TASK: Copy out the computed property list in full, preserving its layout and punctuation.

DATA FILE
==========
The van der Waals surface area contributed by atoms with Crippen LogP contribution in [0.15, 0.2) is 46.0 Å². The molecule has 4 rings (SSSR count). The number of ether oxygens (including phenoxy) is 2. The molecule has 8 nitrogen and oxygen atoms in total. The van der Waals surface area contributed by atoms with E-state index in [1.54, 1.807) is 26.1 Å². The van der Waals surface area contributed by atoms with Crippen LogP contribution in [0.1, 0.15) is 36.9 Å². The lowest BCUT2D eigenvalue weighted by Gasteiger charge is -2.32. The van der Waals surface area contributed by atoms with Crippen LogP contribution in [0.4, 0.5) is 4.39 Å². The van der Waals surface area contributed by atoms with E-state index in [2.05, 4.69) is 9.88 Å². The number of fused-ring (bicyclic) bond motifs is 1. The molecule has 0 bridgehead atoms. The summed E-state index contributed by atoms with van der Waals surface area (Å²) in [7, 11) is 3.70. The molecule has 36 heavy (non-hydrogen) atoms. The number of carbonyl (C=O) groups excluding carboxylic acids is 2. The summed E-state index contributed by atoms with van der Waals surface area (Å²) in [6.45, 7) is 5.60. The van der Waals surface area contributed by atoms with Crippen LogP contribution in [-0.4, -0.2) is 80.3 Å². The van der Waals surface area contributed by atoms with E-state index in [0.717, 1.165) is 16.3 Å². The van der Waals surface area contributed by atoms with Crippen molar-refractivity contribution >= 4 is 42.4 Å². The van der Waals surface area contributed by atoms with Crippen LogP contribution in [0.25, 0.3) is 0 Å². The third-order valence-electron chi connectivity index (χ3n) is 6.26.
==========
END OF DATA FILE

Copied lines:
The van der Waals surface area contributed by atoms with Crippen LogP contribution in [0.15, 0.2) is 46.0 Å². The molecule has 4 rings (SSSR count). The number of ether oxygens (including phenoxy) is 2. The molecule has 8 nitrogen and oxygen atoms in total. The van der Waals surface area contributed by atoms with E-state index in [1.54, 1.807) is 26.1 Å². The van der Waals surface area contributed by atoms with Crippen LogP contribution in [0.1, 0.15) is 36.9 Å². The lowest BCUT2D eigenvalue weighted by Gasteiger charge is -2.32. The van der Waals surface area contributed by atoms with Crippen LogP contribution in [0.4, 0.5) is 4.39 Å². The van der Waals surface area contributed by atoms with E-state index in [2.05, 4.69) is 9.88 Å². The number of fused-ring (bicyclic) bond motifs is 1. The molecule has 0 bridgehead atoms. The summed E-state index contributed by atoms with van der Waals surface area (Å²) in [7, 11) is 3.70. The molecule has 36 heavy (non-hydrogen) atoms. The number of carbonyl (C=O) groups excluding carboxylic acids is 2. The summed E-state index contributed by atoms with van der Waals surface area (Å²) in [6.45, 7) is 5.60. The van der Waals surface area contributed by atoms with Crippen LogP contribution in [-0.4, -0.2) is 80.3 Å². The van der Waals surface area contributed by atoms with E-state index in [0.717, 1.165) is 16.3 Å². The van der Waals surface area contributed by atoms with Crippen molar-refractivity contribution >= 4 is 42.4 Å². The van der Waals surface area contributed by atoms with Crippen LogP contribution in [0.25, 0.3) is 0 Å². The third-order valence-electron chi connectivity index (χ3n) is 6.26.